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Kids Fun Walking Tour in Pisa (Self Guided), Pisa

Pisa is not only a beautiful historic city, but also a city of fun. This special guide is full of great activities that every member of the family can enjoy at any age. Take our Kids Fun Walking Tour to find the best things to do in the city with children.
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Kids Fun Walking Tour in Pisa Map

Guide Name: Kids Fun Walking Tour in Pisa
Guide Location: Italy » Pisa (See other walking tours in Pisa)
Guide Type: Self-guided Walking Tour (Sightseeing)
# of Attractions: 7
Tour Duration: 1 Hour(s)
Travel Distance: 1.8 Km or 1.1 Miles
Author: nicole
Sight(s) Featured in This Guide:
  • Piazza dei Miracoli
  • Orto Botanico
  • Museo Nazionale di Palazzo Reale
  • Caffe Dell'Ussero
  • Ponte di Mezzo
  • Borgo Stretto
  • Piazza dei Cavalieri
Piazza dei Miracoli

1) Piazza dei Miracoli (must see)

The Piazza dei Miracoli is, of course, at the top of your “must see” list. It is the most famous and most visited square in Europe after Saint Peter’s Square in Rome. It is a walled area and its true name is the Piazza de Duomo (Cathedral Square) but the writer Gabriele D’Annunzio dubbed it the Square of Miracles in one of his books and the name stuck. A lot of people misguidedly call it the “Campo dei Miracoli” (Field of Miracles) but that field was invented by Carlo Collodi in his book “The Adventures of Pinocchio”. In his book, two scoundrels, the Cat and the Fox, told Pinocchio that if he planted his gold there it would grow into money trees.

The square is made up of an area that is partly paved and partly neatly trimmed lawns and the most famous buildings of Pisa are to be found there. These buildings are said to represent the four stages of man. If we take them in these stages rather than in chronological order, we start with the Baptistery, dedicated to St John the Baptist, it was built in 1153 and represents Birth. The Cathedral was built in 1064 and it portrays Life, while the Speciale Nuova di Santo Spirito (the New Hospital of the Holy Spirit), built in 1257, represents Illness and the end of life. The Camposanto Monumentale (the cemetery), built in 1278, of course represents Death. The bell tower – the Leaning Tower – doesn’t come into the allegory, but if you are in a whimsical frame of mind you might say that it represents the rather shaky path men take between Life and Death!
Orto Botanico

2) Orto Botanico (must see)

While you are in Pisa you shouldn’t miss a chance to spend an hour or so in the peaceful Orto Botanico, which is managed by the University. Cosimo de Medici first thought of creating the garden in 1544 and he commissioned Luca Ghini, the famous botanist, to lay it out on land beside the river. In 1563 it was moved next to the Santa Maria Convent and then to its present location in 1591. The first plants were solely grown for medicinal purposes, but gradually, as the garden was enlarged and fountains installed, other species were planted and the garden now boasts over 140 different species, including orchids, coffee, pepper and papaya.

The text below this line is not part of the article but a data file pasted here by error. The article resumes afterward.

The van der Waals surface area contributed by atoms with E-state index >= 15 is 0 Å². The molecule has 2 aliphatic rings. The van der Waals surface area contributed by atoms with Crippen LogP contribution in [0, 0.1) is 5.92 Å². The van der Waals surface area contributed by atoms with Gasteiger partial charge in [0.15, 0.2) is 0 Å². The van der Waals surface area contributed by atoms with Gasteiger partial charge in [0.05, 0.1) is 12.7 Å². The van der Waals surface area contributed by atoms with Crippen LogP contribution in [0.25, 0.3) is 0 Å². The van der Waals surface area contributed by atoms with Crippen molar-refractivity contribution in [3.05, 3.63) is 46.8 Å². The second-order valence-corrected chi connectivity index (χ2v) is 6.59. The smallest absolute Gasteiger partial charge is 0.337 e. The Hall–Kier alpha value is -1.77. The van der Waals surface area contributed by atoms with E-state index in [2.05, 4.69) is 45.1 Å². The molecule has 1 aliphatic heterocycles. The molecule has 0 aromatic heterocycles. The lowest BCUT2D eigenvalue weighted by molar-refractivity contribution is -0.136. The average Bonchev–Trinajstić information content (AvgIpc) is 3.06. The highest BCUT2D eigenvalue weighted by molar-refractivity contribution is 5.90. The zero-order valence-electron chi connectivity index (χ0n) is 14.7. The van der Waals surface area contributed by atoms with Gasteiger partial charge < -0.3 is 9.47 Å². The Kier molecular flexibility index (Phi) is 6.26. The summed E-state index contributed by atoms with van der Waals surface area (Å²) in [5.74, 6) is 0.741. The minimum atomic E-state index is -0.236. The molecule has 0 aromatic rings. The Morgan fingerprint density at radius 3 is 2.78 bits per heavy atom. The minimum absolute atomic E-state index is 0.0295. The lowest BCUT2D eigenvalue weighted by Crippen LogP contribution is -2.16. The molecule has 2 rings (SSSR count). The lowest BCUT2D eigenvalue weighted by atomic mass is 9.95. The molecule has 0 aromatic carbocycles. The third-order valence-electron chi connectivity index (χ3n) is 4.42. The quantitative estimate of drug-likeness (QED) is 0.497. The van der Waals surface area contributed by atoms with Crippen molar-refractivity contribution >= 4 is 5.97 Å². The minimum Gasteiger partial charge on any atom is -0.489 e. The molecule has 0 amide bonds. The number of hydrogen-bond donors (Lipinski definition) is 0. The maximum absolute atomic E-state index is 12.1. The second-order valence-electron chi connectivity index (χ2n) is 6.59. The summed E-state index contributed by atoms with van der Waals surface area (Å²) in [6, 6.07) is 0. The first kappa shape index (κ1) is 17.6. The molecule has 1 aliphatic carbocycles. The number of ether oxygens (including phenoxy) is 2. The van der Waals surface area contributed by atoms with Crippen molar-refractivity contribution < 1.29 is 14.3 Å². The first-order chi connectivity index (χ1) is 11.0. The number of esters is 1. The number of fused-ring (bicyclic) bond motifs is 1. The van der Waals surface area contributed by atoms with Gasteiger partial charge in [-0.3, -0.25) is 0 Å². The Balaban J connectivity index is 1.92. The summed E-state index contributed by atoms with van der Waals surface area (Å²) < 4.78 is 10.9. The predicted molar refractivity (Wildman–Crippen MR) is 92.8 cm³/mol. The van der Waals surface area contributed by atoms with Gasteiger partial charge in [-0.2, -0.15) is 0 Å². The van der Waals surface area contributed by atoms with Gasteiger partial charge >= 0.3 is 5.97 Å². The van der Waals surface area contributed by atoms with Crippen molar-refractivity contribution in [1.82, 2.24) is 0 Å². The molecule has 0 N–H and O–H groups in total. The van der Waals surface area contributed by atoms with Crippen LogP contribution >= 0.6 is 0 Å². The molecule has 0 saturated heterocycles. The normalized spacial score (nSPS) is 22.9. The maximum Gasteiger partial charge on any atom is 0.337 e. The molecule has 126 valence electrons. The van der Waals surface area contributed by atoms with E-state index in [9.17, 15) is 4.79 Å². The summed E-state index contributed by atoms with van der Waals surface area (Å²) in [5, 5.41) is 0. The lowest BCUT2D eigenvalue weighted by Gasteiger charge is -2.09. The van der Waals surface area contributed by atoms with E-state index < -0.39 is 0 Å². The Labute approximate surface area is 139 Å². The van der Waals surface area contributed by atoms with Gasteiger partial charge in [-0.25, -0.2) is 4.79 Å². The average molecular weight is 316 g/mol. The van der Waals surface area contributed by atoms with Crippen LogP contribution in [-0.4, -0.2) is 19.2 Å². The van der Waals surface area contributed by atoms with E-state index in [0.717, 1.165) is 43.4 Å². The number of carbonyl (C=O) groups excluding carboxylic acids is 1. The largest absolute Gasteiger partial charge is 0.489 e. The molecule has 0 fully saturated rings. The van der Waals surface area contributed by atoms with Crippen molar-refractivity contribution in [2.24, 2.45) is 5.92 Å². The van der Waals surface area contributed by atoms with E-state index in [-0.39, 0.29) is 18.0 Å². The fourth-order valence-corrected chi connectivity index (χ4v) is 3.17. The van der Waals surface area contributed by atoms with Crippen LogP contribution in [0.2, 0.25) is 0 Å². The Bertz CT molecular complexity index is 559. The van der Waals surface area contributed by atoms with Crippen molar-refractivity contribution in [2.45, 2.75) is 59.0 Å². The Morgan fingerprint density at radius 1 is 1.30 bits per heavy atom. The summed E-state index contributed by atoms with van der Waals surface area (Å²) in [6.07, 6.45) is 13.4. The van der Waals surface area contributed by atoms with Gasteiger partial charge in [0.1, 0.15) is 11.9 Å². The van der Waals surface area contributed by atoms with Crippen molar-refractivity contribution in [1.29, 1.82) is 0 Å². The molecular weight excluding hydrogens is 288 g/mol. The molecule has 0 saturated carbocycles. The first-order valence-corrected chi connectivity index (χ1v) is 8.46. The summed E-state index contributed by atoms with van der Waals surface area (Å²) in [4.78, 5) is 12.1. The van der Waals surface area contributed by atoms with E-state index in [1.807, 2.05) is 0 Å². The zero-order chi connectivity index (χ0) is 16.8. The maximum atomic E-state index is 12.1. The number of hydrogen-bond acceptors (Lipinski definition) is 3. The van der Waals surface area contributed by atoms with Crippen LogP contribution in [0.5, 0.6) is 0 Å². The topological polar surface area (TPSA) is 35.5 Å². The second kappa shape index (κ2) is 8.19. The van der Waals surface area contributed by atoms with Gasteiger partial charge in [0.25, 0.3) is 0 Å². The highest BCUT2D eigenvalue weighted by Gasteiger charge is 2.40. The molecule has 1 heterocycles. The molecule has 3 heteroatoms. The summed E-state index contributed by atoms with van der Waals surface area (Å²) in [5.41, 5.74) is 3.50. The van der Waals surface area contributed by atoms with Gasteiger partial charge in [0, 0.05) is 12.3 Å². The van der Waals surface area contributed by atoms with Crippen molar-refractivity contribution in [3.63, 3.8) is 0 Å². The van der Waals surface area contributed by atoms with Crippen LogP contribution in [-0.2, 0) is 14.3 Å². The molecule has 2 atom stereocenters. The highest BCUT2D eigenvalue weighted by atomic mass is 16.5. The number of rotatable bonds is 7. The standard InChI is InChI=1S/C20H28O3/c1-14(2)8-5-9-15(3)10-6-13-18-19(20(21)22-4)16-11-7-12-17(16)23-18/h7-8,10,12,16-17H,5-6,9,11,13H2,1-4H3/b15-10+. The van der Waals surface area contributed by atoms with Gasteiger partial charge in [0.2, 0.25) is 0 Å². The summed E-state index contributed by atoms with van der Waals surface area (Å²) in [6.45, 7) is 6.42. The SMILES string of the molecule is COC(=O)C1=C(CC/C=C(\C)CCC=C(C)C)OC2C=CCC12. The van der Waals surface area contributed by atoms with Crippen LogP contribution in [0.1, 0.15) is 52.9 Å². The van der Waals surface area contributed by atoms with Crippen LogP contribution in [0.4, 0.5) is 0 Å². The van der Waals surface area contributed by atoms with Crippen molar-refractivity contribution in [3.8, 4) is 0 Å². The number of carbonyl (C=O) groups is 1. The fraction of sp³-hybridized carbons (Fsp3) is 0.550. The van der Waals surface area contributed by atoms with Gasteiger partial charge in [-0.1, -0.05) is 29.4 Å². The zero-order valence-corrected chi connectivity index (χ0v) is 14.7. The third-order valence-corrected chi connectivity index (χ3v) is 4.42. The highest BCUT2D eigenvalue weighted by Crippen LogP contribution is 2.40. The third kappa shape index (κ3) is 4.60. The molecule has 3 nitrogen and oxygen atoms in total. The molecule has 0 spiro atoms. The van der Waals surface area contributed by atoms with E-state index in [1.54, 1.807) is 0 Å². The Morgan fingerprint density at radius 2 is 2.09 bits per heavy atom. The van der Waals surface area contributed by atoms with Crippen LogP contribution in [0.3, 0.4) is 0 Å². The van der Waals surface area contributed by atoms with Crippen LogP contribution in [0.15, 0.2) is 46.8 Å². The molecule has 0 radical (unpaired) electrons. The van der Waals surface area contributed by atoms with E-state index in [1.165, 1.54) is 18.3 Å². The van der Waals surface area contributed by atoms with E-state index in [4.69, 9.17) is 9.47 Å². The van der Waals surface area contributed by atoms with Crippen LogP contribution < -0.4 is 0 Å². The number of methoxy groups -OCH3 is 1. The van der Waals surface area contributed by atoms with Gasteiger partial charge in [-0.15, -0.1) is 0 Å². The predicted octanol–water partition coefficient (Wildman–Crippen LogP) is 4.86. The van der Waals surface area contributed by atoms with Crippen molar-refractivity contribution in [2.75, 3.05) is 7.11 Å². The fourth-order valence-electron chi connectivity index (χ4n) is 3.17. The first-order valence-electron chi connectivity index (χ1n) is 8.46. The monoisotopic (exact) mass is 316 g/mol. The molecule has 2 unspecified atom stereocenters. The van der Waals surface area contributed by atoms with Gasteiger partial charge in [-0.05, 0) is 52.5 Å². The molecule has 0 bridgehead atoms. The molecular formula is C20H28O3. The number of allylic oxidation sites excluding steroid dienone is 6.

There is an arboretum with an artificial lake and a magnolia tree that is 220 years old. Other collections include Mediterranean geophytes, tropical plants and pharaonic flora. The garden is divided into sections containing ponds, greenhouses, the Botanical School and various other buildings, including the 16th century old botany institute with its façade decorated with sea shells. The garden’s library is now part of the university library and the natural objects in the garden are part of the Natural History Museum. In the Botanical School are the portraits of all the garden’s former directors.
Museo Nazionale di Palazzo Reale

3) Museo Nazionale di Palazzo Reale (must see)

There is much more to Pisa than its Leaning Tower, and it would be a shame if you missed a visit to the Museo Nazionale di Palazzo Reale, although it might be a good idea to check up on opening times first. This little visited museum is housed in an elegant building designed in the 16th century by Buontalenti. It stands on the banks of the River Arno and was once lived in by illustrious families: the Medici’s, the Lorena’s and the Savoia’s all left their mark on this lovely palace. Today the building is mostly administrative offices, but 20 rooms have been kept for the museum. These rooms are full of furnishings and the private collections of the families who once lived here. There is also armor once used in the Gioco del Ponte (the Bridge Game).

The items date from the 17th to the 19th centuries and include manuscripts, portraits and paintings and the Flemish and Florentine tapestries that belonged to the Medici’s. You will also be able to admire a predella panel from the polyptych of Saint Nicolas of Tolentino. A predella was the painting along the frame at the bottom of an altarpiece, usually depicting scenes from the life of the subject in the main panel. The predella in the museum was executed in 1500 by Raphael.

Opening hours: Monday-Saturday: 9 am- 2 pm; Closed on Tuesdays and Sundays.
Caffe Dell'Ussero

4) Caffe Dell'Ussero

The Caffe Dell'Ussero is a great cafe, ice cream parlour and patisserie. This child-friendly spot sells only original Italian dishes. As well as a colorful interior, in summer you can sit outside on the terrace and gaze upon the canal. Open for the last 150 years, this family-run cafe is a favorite of both parents and children.
Ponte di Mezzo

5) Ponte di Mezzo

To get from the Gambacorti Lungarno on the Mezzoiorno side of the River Arno to the Mediceo Lungarno on the Tramontana side, you will cross the river by the Ponte Mezzo. In Roman times a wooden bridge spanned the river a little further upstream. This bridge was replaced by a stone one in 1035 and was restored in 1388. In 1635 it collapsed and was rebuilt in 1660. The “new” bridge was an elegant affair with three arches and carved balustrades and named “Mezzo” as it was (more-or-less) in the centre of the city. This bridge was destroyed in 1944 during wartime bombing.